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Andrew Woolford: New Member of the Royal Society of Canada

Andrew Woolford, department head of Sociology, has been elected to the Royal Society of Canada’s College of New Scholars, Artists and Scientists, and will be inducted at the RSC’s Annual General Meeting on November 18. The College is Canada’s first national multidisciplinary recognition system, which honours emerging and productive academics for their contributions to society, with an emphasis on those who take interdisciplinary approaches to their research.

Woolford has contributed not only to the recognition of settler colonial genocide within Canada, but also to international acknowledgment of Canada as a viable case study for genocide scholarship. Woolford uses the tools of contemporary genocide studies scholarship, sociology, and history to demonstrate not only how the genocide concept applies to the Canadian context, but also how our understanding of genocide derives from a colonial context.

In his recent work, Woolford has moved from a more traditional academic to a community-based approach. He is currently Principal Investigator on a Social Sciences and Humanities Research Council Partnership Development Grant for a project entitled “Embodying Empathy: Fostering Historical Knowledge and Caring through a Virtual Residential School.” The purpose of the project is to work with residential school Survivors to design and build a virtual Indian Residential School that will serve as a story space to connect users to the experiences of life at a residential school, but also as a gateway to the archives collected by the Truth and Reconciliation Commission of Canada. The project is community-led, with decisions about ownership, control, access, and possession resting in the hands of Survivors. The academic/industry team established by Woolford works at Survivors’ behest to build and test the virtual world. Although still in its early stages, the project has generated significant media, community, public, and scholarly interest.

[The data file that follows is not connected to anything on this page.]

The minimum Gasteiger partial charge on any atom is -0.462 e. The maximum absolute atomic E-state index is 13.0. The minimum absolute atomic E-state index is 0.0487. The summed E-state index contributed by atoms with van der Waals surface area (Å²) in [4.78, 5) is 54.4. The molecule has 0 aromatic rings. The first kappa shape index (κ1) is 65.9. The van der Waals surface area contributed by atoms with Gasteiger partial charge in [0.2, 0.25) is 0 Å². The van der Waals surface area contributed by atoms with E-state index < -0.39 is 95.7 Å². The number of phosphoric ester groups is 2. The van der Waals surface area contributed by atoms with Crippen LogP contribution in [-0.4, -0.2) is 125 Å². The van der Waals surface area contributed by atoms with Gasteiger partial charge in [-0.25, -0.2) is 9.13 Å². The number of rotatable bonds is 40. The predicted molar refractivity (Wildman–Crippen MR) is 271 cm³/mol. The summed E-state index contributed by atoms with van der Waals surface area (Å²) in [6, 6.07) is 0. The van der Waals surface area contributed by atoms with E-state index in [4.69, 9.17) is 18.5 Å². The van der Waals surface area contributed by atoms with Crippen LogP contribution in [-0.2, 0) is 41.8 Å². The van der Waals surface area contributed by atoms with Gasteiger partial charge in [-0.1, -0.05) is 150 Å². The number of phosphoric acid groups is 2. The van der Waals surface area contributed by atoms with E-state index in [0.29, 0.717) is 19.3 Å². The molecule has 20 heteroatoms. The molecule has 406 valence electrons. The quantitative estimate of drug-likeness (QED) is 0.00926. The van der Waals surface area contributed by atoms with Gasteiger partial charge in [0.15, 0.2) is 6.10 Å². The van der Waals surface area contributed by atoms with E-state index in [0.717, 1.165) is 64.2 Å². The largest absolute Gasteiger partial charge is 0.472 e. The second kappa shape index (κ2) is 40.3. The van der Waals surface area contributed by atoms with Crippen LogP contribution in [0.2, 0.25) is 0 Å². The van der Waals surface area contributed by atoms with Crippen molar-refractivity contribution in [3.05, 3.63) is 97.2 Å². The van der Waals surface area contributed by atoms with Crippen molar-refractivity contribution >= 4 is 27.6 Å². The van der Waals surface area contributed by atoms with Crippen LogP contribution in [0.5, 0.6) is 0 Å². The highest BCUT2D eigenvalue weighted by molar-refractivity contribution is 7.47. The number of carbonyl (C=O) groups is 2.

Woolford is also working with a group of Survivors from the Assiniboia Indian Residential School, which was located in Winnipeg’s River Heights neighbourhood, to create a multi-media historical record of the school and advance commemoration activities in relation to the school. Woolford has applied for funding to support a four-day reunion and educational event for Survivors, including a reconciliation feast to take place between long-time River Heights residents and Survivors from the school.

Most recently, Woolford’s goal has shifted from documenting the wrongs of the past (and their present-day mutations) toward contributing to a decolonizing reconciliation in Canada.

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